Anyway – Siemens Energy today is performing much better, both as a company but also as an investment.
Energy is essentially a play on the current transformation of the industry. It holds things like power generation, grid tech, transformation products for ESG, Wind Energy technologies, and the services to go with all of these segments. Doesn’t sound bad, right?
The latest results we have for Siemens Energy are the 4Q22, which ended in November of last year. The new group structure I spoke of in my last article came into effect in late October. The overall financial performance was very good because orders, backlogs, and revenues were decent or at least acceptable. Top line was good, while bottom-line results…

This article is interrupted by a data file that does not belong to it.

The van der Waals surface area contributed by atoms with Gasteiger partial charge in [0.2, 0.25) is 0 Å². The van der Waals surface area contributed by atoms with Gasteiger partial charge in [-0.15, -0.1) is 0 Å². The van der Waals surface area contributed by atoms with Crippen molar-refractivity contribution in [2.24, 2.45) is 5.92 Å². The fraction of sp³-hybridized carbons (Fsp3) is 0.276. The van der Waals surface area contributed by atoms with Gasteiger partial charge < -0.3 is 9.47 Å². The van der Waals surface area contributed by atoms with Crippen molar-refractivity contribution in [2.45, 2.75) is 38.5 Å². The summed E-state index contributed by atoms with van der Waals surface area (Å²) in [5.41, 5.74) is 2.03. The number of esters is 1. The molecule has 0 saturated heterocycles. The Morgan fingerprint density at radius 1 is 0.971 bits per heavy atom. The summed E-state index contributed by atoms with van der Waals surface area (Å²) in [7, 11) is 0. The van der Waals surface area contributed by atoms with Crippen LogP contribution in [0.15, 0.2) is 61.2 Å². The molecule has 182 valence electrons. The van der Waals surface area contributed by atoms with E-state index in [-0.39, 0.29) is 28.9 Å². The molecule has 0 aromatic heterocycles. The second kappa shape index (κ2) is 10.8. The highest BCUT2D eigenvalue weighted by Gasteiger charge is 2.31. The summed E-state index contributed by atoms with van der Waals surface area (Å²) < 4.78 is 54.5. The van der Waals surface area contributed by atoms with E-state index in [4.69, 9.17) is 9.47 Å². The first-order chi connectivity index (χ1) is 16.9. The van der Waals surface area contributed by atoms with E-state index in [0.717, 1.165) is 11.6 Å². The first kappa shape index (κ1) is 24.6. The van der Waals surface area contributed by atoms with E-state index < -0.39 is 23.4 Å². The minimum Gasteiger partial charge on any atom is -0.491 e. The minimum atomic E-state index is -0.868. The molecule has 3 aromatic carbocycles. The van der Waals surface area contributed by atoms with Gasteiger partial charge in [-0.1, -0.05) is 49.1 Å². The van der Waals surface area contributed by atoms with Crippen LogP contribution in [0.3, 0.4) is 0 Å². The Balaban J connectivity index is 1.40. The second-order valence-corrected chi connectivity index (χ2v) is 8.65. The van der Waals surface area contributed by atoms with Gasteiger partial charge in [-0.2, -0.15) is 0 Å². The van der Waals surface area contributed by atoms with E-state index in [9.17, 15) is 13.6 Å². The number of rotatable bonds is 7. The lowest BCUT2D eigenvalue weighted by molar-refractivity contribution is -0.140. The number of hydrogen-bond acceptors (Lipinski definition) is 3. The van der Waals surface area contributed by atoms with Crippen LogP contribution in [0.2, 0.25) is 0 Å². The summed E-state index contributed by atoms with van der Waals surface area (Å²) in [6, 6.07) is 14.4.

…a dividend suspension can never be called anything except “negative”, no matter the circumstances. Now, to be clear – Siemens Energy is in the midst of a very powerful transformation.
If completed, it should see the company catapulted to the heights of what we can expect in terms of financials.
The company moves from 2022 with its Russia restructuring finished, and with Inflation acts and other tailwinds in the bag. The new reporting structure includes:
- Gas Services
- Grid Technologies
- Transformation of Industry